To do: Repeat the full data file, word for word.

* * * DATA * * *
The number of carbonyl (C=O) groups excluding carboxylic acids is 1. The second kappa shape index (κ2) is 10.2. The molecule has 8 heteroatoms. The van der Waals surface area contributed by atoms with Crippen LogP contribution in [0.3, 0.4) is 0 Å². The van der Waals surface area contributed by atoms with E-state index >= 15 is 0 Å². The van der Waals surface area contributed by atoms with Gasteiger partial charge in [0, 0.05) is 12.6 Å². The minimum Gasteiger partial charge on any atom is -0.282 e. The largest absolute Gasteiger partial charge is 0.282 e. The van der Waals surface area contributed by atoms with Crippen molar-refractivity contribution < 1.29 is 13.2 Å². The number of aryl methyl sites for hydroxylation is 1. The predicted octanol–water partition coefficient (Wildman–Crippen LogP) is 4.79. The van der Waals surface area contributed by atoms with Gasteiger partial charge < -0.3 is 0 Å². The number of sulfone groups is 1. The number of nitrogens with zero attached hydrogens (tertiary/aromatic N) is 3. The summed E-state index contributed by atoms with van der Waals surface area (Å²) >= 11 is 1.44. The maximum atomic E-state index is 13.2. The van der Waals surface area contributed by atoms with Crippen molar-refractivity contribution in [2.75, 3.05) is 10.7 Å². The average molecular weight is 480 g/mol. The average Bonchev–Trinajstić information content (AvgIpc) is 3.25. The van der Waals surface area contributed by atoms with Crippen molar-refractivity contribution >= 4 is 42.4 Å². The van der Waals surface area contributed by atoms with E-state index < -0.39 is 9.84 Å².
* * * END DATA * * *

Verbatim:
The number of carbonyl (C=O) groups excluding carboxylic acids is 1. The second kappa shape index (κ2) is 10.2. The molecule has 8 heteroatoms. The van der Waals surface area contributed by atoms with Crippen LogP contribution in [0.3, 0.4) is 0 Å². The van der Waals surface area contributed by atoms with E-state index >= 15 is 0 Å². The van der Waals surface area contributed by atoms with Gasteiger partial charge in [0, 0.05) is 12.6 Å². The minimum Gasteiger partial charge on any atom is -0.282 e. The largest absolute Gasteiger partial charge is 0.282 e. The van der Waals surface area contributed by atoms with Crippen molar-refractivity contribution < 1.29 is 13.2 Å². The number of aryl methyl sites for hydroxylation is 1. The predicted octanol–water partition coefficient (Wildman–Crippen LogP) is 4.79. The van der Waals surface area contributed by atoms with Gasteiger partial charge < -0.3 is 0 Å². The number of sulfone groups is 1. The number of nitrogens with zero attached hydrogens (tertiary/aromatic N) is 3. The summed E-state index contributed by atoms with van der Waals surface area (Å²) >= 11 is 1.44. The maximum atomic E-state index is 13.2. The van der Waals surface area contributed by atoms with Crippen molar-refractivity contribution in [2.75, 3.05) is 10.7 Å². The average molecular weight is 480 g/mol. The average Bonchev–Trinajstić information content (AvgIpc) is 3.25. The van der Waals surface area contributed by atoms with Crippen molar-refractivity contribution >= 4 is 42.4 Å². The van der Waals surface area contributed by atoms with E-state index < -0.39 is 9.84 Å².